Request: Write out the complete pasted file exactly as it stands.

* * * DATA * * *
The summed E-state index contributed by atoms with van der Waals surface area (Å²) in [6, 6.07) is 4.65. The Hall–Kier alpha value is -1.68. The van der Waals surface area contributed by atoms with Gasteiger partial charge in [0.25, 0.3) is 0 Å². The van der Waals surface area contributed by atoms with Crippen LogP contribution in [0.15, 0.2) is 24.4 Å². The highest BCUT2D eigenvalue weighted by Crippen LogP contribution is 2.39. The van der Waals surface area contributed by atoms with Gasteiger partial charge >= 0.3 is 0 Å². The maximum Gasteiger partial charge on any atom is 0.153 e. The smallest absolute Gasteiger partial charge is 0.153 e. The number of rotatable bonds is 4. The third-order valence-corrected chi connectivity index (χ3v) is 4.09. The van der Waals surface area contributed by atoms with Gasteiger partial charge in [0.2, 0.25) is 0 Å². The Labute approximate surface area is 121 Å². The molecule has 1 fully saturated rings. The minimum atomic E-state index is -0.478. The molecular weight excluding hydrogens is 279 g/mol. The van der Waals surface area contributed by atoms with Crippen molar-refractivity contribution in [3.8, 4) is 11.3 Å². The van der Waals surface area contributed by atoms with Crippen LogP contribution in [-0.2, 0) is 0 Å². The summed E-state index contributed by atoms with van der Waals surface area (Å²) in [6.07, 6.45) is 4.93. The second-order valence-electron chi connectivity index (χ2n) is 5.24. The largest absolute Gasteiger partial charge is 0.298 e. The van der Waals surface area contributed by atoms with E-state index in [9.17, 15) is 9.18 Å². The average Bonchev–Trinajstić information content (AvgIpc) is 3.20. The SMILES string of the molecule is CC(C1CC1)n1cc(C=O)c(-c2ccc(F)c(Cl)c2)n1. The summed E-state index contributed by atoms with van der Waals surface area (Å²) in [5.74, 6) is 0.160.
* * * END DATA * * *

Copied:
The summed E-state index contributed by atoms with van der Waals surface area (Å²) in [6, 6.07) is 4.65. The Hall–Kier alpha value is -1.68. The van der Waals surface area contributed by atoms with Gasteiger partial charge in [0.25, 0.3) is 0 Å². The van der Waals surface area contributed by atoms with Crippen LogP contribution in [0.15, 0.2) is 24.4 Å². The highest BCUT2D eigenvalue weighted by Crippen LogP contribution is 2.39. The van der Waals surface area contributed by atoms with Gasteiger partial charge >= 0.3 is 0 Å². The maximum Gasteiger partial charge on any atom is 0.153 e. The smallest absolute Gasteiger partial charge is 0.153 e. The number of rotatable bonds is 4. The third-order valence-corrected chi connectivity index (χ3v) is 4.09. The van der Waals surface area contributed by atoms with Gasteiger partial charge in [0.2, 0.25) is 0 Å². The Labute approximate surface area is 121 Å². The molecule has 1 fully saturated rings. The minimum atomic E-state index is -0.478. The molecular weight excluding hydrogens is 279 g/mol. The van der Waals surface area contributed by atoms with Crippen molar-refractivity contribution in [3.8, 4) is 11.3 Å². The van der Waals surface area contributed by atoms with Crippen LogP contribution in [-0.2, 0) is 0 Å². The summed E-state index contributed by atoms with van der Waals surface area (Å²) in [6.07, 6.45) is 4.93. The second-order valence-electron chi connectivity index (χ2n) is 5.24. The largest absolute Gasteiger partial charge is 0.298 e. The van der Waals surface area contributed by atoms with E-state index in [9.17, 15) is 9.18 Å². The average Bonchev–Trinajstić information content (AvgIpc) is 3.20. The SMILES string of the molecule is CC(C1CC1)n1cc(C=O)c(-c2ccc(F)c(Cl)c2)n1. The summed E-state index contributed by atoms with van der Waals surface area (Å²) in [5.74, 6) is 0.160.